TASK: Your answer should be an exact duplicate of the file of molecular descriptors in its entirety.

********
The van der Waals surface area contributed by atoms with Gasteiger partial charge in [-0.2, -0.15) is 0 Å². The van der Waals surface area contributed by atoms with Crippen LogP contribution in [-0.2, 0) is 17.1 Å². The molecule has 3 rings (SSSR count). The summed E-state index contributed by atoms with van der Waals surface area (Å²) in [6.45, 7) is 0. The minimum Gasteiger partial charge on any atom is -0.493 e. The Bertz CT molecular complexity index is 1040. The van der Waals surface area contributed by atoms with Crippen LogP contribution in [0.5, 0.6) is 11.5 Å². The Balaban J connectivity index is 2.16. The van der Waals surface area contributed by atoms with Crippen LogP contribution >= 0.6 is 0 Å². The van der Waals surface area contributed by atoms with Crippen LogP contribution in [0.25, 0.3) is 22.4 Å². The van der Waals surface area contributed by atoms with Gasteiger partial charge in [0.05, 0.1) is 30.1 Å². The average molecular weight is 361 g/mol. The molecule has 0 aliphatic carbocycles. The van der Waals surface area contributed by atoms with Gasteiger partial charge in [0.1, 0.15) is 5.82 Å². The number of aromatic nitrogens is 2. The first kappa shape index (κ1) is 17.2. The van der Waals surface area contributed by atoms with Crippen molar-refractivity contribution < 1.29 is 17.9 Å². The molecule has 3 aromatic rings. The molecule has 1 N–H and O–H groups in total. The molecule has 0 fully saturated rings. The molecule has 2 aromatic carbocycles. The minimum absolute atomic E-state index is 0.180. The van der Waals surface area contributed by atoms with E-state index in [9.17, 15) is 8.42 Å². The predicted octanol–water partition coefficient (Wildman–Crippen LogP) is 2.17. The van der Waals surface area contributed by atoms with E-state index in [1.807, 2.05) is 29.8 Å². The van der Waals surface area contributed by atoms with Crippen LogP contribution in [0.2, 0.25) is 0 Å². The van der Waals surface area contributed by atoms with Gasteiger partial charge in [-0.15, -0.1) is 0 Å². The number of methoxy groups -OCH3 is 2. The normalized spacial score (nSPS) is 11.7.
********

The van der Waals surface area contributed by atoms with Gasteiger partial charge in [-0.2, -0.15) is 0 Å². The van der Waals surface area contributed by atoms with Crippen LogP contribution in [-0.2, 0) is 17.1 Å². The molecule has 3 rings (SSSR count). The summed E-state index contributed by atoms with van der Waals surface area (Å²) in [6.45, 7) is 0. The minimum Gasteiger partial charge on any atom is -0.493 e. The Bertz CT molecular complexity index is 1040. The van der Waals surface area contributed by atoms with Crippen LogP contribution in [0.5, 0.6) is 11.5 Å². The Balaban J connectivity index is 2.16. The van der Waals surface area contributed by atoms with Crippen LogP contribution >= 0.6 is 0 Å². The van der Waals surface area contributed by atoms with Crippen LogP contribution in [0.25, 0.3) is 22.4 Å². The van der Waals surface area contributed by atoms with Gasteiger partial charge in [0.05, 0.1) is 30.1 Å². The average molecular weight is 361 g/mol. The molecule has 0 aliphatic carbocycles. The van der Waals surface area contributed by atoms with Gasteiger partial charge in [0.1, 0.15) is 5.82 Å². The number of aromatic nitrogens is 2. The first kappa shape index (κ1) is 17.2. The van der Waals surface area contributed by atoms with Crippen molar-refractivity contribution < 1.29 is 17.9 Å². The molecule has 3 aromatic rings. The molecule has 1 N–H and O–H groups in total. The molecule has 0 fully saturated rings. The molecule has 2 aromatic carbocycles. The minimum absolute atomic E-state index is 0.180. The van der Waals surface area contributed by atoms with E-state index in [9.17, 15) is 8.42 Å². The predicted octanol–water partition coefficient (Wildman–Crippen LogP) is 2.17. The van der Waals surface area contributed by atoms with E-state index in [1.807, 2.05) is 29.8 Å². The van der Waals surface area contributed by atoms with Crippen LogP contribution in [0.2, 0.25) is 0 Å². The van der Waals surface area contributed by atoms with Gasteiger partial charge in [-0.15, -0.1) is 0 Å². The number of methoxy groups -OCH3 is 2. The normalized spacial score (nSPS) is 11.7.